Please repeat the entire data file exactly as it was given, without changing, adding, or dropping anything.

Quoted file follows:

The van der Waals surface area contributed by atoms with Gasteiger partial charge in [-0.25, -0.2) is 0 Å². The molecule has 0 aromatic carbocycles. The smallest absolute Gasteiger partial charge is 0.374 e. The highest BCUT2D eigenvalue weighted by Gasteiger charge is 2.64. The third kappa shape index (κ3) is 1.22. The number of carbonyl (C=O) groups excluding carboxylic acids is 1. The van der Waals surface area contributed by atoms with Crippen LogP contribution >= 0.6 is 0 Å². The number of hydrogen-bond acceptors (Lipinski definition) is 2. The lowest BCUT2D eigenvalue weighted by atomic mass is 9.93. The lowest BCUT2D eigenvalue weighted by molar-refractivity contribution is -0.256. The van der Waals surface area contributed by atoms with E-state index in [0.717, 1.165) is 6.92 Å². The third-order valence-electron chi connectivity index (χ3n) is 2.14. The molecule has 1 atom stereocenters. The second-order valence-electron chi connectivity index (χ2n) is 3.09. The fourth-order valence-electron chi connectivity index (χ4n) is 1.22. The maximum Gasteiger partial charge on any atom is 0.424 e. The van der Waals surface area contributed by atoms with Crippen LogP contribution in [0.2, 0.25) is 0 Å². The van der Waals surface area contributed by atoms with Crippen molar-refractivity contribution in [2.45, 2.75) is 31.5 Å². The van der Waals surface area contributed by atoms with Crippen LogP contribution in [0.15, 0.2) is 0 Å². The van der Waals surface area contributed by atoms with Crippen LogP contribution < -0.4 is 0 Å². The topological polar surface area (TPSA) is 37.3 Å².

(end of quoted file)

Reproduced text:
The van der Waals surface area contributed by atoms with Gasteiger partial charge in [-0.25, -0.2) is 0 Å². The molecule has 0 aromatic carbocycles. The smallest absolute Gasteiger partial charge is 0.374 e. The highest BCUT2D eigenvalue weighted by Gasteiger charge is 2.64. The third kappa shape index (κ3) is 1.22. The number of carbonyl (C=O) groups excluding carboxylic acids is 1. The van der Waals surface area contributed by atoms with Crippen LogP contribution >= 0.6 is 0 Å². The number of hydrogen-bond acceptors (Lipinski definition) is 2. The lowest BCUT2D eigenvalue weighted by atomic mass is 9.93. The lowest BCUT2D eigenvalue weighted by molar-refractivity contribution is -0.256. The van der Waals surface area contributed by atoms with E-state index in [0.717, 1.165) is 6.92 Å². The third-order valence-electron chi connectivity index (χ3n) is 2.14. The molecule has 1 atom stereocenters. The second-order valence-electron chi connectivity index (χ2n) is 3.09. The fourth-order valence-electron chi connectivity index (χ4n) is 1.22. The maximum Gasteiger partial charge on any atom is 0.424 e. The van der Waals surface area contributed by atoms with Crippen LogP contribution in [0.2, 0.25) is 0 Å². The van der Waals surface area contributed by atoms with Crippen molar-refractivity contribution in [2.45, 2.75) is 31.5 Å². The van der Waals surface area contributed by atoms with Crippen LogP contribution in [0.15, 0.2) is 0 Å². The van der Waals surface area contributed by atoms with Crippen LogP contribution < -0.4 is 0 Å². The topological polar surface area (TPSA) is 37.3 Å².